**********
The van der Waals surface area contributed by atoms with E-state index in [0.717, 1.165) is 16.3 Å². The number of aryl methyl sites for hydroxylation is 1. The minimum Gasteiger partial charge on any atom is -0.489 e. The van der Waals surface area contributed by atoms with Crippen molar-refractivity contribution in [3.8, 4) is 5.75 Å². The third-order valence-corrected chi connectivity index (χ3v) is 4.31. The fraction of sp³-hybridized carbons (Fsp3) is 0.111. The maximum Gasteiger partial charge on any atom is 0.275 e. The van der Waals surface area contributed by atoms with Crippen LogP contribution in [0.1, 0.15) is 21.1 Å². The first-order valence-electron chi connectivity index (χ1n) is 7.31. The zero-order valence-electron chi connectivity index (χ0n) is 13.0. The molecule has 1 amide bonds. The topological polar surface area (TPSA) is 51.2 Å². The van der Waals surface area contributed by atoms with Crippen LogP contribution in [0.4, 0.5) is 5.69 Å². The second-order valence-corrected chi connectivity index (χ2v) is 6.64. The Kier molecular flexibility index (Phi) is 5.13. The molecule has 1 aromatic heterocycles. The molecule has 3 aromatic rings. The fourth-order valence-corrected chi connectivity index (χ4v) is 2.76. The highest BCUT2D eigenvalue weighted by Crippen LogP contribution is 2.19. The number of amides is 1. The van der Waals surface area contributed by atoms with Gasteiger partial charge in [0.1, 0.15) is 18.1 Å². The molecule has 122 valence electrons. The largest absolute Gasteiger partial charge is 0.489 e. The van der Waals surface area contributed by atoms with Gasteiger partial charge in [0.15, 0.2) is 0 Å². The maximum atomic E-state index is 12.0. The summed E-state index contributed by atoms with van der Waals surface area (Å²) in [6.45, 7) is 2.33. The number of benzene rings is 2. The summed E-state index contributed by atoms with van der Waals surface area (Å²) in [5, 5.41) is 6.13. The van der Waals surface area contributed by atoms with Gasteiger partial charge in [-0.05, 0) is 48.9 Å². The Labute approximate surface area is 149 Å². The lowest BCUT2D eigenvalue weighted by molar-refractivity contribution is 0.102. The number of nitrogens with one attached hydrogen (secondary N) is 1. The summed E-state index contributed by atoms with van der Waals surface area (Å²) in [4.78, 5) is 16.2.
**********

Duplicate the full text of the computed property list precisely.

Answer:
The van der Waals surface area contributed by atoms with E-state index in [0.717, 1.165) is 16.3 Å². The number of aryl methyl sites for hydroxylation is 1. The minimum Gasteiger partial charge on any atom is -0.489 e. The van der Waals surface area contributed by atoms with Crippen molar-refractivity contribution in [3.8, 4) is 5.75 Å². The third-order valence-corrected chi connectivity index (χ3v) is 4.31. The fraction of sp³-hybridized carbons (Fsp3) is 0.111. The maximum Gasteiger partial charge on any atom is 0.275 e. The van der Waals surface area contributed by atoms with Crippen LogP contribution in [0.1, 0.15) is 21.1 Å². The first-order valence-electron chi connectivity index (χ1n) is 7.31. The zero-order valence-electron chi connectivity index (χ0n) is 13.0. The molecule has 1 amide bonds. The topological polar surface area (TPSA) is 51.2 Å². The van der Waals surface area contributed by atoms with Crippen LogP contribution in [0.4, 0.5) is 5.69 Å². The second-order valence-corrected chi connectivity index (χ2v) is 6.64. The Kier molecular flexibility index (Phi) is 5.13. The molecule has 1 aromatic heterocycles. The molecule has 3 aromatic rings. The fourth-order valence-corrected chi connectivity index (χ4v) is 2.76. The highest BCUT2D eigenvalue weighted by Crippen LogP contribution is 2.19. The number of amides is 1. The van der Waals surface area contributed by atoms with Gasteiger partial charge in [0.1, 0.15) is 18.1 Å². The molecule has 122 valence electrons. The largest absolute Gasteiger partial charge is 0.489 e. The van der Waals surface area contributed by atoms with Gasteiger partial charge in [0.15, 0.2) is 0 Å². The maximum atomic E-state index is 12.0. The summed E-state index contributed by atoms with van der Waals surface area (Å²) in [6.45, 7) is 2.33. The number of benzene rings is 2. The summed E-state index contributed by atoms with van der Waals surface area (Å²) in [5, 5.41) is 6.13. The van der Waals surface area contributed by atoms with Gasteiger partial charge in [-0.05, 0) is 48.9 Å². The Labute approximate surface area is 149 Å². The lowest BCUT2D eigenvalue weighted by molar-refractivity contribution is 0.102. The number of nitrogens with one attached hydrogen (secondary N) is 1. The summed E-state index contributed by atoms with van der Waals surface area (Å²) in [4.78, 5) is 16.2.